Cycling Smells

There’s more to cycling than all the sights you see, the terrain, the weather, traffic and the nation’s rotting infrastructure and its institutionalized neglect. Smells are just as much part of your environment, your context.

The other day I had the misfortune to ride through some residential streets in Sonning Common on a hot day just after a street sweeper had been through them, ‘washing’ them with what smelt like sour milk. It wasn’t quite stomach churning but it wasn’t great. On Friday I rode past a barbecue going on at the village hall in Checkendon and it smelt gorgeous.

Ride the lanes near Reading golf course at weekends and you’ll often catch a strong smell of bacon from what I guess is a refreshment hut half way around. It’s all too easy to find yourself riding behind a rubbish cart if you’re out cycling during the week and, in summer particularly, there’s a uniformly unpleasant – but, again, not sickening – smell to them that’s much the same as you’ll experience at a tip. I guess if you work with it you just get used to it.

You’ll occasionally catch a whiff of a coal fire and that’s very distinctive; wood fires vary a lot depending on the wood being burned. The smell of cigarettes is very strong and relatively rare now; the smell of pipe tobacco even more so. (I have to confess, as an ex-smoker, fresh tobacco smoke smells lovely.)

Stinking diesels aside, traffic doesn’t smell much – something you realise if overtaken by a vintage vehicle still running on leaded petrol.

Pig farms can be pretty noxious and I’ll turn and go another way rather than ride through crop spraying, and when I have caught it in my nostrils you know it’s not a good smell, whatever it is. For that matter, ‘natural’ fertilisers can be pretty whiffy too.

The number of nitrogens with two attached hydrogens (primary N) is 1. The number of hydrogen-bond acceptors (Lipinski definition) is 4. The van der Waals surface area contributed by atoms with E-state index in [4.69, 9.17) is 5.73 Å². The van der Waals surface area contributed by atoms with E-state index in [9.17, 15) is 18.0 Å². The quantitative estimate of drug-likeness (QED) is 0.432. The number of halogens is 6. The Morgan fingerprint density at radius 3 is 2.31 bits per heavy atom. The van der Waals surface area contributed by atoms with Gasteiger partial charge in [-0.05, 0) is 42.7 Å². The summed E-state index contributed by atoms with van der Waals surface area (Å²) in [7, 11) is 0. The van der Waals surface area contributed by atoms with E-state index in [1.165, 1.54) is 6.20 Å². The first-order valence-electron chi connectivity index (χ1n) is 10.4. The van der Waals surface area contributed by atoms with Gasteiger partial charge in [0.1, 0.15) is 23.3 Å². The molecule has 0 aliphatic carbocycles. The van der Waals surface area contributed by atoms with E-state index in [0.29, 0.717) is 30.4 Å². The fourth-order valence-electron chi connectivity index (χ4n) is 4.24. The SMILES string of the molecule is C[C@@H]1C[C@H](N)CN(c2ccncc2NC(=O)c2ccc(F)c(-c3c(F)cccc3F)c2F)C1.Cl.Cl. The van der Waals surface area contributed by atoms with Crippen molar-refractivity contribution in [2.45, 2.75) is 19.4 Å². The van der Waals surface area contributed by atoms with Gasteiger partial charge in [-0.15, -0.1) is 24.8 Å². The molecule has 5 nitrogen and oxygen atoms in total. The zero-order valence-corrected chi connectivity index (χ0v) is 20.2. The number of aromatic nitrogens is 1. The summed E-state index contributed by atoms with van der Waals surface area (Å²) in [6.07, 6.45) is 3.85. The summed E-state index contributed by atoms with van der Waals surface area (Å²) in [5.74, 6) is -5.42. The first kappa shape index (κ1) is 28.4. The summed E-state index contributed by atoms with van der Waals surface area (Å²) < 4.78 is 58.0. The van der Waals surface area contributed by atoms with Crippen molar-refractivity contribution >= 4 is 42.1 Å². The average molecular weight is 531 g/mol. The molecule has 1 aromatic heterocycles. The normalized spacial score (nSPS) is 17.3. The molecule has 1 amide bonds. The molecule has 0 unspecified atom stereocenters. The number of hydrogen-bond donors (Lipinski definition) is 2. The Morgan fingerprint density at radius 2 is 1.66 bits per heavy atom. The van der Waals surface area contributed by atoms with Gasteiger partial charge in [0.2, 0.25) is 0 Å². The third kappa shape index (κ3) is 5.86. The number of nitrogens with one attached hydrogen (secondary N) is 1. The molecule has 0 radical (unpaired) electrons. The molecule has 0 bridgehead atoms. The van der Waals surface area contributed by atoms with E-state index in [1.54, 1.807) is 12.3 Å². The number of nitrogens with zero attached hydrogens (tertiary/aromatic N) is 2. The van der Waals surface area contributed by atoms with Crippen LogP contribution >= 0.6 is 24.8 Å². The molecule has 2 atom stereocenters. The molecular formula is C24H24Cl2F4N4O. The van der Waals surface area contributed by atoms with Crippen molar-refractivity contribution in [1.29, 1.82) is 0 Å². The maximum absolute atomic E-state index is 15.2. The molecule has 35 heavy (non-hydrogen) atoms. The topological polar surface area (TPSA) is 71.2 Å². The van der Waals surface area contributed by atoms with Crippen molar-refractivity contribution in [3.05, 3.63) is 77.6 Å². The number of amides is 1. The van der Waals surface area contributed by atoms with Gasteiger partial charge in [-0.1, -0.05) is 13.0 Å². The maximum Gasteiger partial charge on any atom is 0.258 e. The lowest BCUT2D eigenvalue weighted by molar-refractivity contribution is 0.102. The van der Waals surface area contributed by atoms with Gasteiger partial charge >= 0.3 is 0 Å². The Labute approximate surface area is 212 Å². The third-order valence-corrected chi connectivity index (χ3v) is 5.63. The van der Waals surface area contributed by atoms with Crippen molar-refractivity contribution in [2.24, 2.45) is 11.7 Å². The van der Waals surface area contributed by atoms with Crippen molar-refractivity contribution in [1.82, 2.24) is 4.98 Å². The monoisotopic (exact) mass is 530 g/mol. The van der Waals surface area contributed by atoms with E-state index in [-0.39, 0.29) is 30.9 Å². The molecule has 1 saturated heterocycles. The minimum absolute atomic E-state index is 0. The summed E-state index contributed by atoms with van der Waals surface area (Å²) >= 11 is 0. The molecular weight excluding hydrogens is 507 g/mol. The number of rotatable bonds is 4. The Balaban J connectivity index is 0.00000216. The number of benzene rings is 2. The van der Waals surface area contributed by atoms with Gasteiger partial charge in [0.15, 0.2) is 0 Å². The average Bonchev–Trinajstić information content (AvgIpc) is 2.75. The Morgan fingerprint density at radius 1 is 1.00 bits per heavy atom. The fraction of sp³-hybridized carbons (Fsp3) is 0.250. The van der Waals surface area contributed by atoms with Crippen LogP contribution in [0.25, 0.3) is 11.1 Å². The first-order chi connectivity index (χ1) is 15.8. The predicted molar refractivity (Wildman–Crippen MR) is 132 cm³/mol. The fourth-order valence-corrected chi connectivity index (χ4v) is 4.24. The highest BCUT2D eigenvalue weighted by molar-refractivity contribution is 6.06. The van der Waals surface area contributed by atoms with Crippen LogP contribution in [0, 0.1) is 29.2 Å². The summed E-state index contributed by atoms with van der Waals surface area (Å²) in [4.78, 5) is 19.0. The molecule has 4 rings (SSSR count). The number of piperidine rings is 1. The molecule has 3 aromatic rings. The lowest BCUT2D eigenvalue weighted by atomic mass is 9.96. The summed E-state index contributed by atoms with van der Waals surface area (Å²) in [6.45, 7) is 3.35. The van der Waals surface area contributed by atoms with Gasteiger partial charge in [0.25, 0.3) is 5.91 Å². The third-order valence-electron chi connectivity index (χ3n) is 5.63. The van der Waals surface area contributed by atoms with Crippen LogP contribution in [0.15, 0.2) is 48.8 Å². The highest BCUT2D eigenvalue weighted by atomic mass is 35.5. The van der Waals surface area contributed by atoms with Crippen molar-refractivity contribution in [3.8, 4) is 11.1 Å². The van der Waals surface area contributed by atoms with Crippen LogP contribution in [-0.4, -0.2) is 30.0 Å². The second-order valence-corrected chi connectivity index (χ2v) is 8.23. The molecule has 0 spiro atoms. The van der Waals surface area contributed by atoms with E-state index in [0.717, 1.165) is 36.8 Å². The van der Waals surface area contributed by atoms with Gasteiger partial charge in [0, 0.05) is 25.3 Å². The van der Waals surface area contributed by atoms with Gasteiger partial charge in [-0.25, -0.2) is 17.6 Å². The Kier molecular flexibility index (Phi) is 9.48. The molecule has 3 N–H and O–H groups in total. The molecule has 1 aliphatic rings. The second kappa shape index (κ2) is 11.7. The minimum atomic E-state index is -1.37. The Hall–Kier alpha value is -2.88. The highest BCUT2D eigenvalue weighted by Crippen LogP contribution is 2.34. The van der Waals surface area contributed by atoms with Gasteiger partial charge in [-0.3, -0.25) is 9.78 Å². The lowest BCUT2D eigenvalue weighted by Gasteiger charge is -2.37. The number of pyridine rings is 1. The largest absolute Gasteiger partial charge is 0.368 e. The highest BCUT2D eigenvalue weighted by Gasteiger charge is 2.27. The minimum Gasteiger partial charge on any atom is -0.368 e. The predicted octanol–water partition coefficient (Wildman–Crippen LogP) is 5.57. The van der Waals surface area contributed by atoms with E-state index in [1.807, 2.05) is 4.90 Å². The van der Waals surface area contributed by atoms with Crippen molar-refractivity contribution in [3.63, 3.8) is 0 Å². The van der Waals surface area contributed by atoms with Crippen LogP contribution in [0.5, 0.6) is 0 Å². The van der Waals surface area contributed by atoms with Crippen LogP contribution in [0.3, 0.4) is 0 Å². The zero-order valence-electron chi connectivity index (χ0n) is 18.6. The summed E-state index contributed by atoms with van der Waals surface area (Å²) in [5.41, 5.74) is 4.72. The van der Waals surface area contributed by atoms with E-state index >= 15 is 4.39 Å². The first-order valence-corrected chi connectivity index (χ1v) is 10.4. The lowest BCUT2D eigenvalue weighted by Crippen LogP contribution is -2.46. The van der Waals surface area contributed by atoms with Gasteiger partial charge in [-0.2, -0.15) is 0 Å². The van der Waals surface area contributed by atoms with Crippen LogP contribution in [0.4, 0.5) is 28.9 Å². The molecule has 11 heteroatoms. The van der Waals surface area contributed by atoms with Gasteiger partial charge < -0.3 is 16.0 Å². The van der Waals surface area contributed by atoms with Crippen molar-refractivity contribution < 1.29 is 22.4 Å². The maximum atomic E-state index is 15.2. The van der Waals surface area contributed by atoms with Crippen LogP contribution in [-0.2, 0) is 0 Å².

And sometimes you’ll smell death – I can’t say I’ve analysed it closely, but rotting mammals seem to have much the same smell about them whatever the animal that’s died. If it’s a strong stench that can be stomach churning, which I guess makes sense seeing as we’re mammals.

A Multi-Coloured Future

I took the snap below (near Henley) because I don’t think I’ve seen that colour combination in fields before. The reddish-coloured-grass is struggling to recover after the winter’s floods. I don’t think the die-back and discolouration has been caused just by being too long under water; other places haven’t gone the same way.

Years and years ago a friend met a soil analyst who’d been looking at the flood plain between Henley and Shiplake, and he said the soil was badly polluted with pesticides running off from the hills. Perhaps that’s the cause – the floods created a lingering pesticide bath for the low-lying land.

(He also said that he wouldn’t eat anything grown on the land in question. Of course, plenty of crops were and are.)

Whatever the reason for the red grass, I guess the future will hold many more unusual sights in nature, as the consequences of climate change become ever more apparent. I guess lots of disasters have a ‘wow factor’. I rather suspect that any ‘wow factor’ won’t prove much of a compensation for a parched or poisoned environment.

Coloured fields nothing like nature intended

Colours nothing like nature intended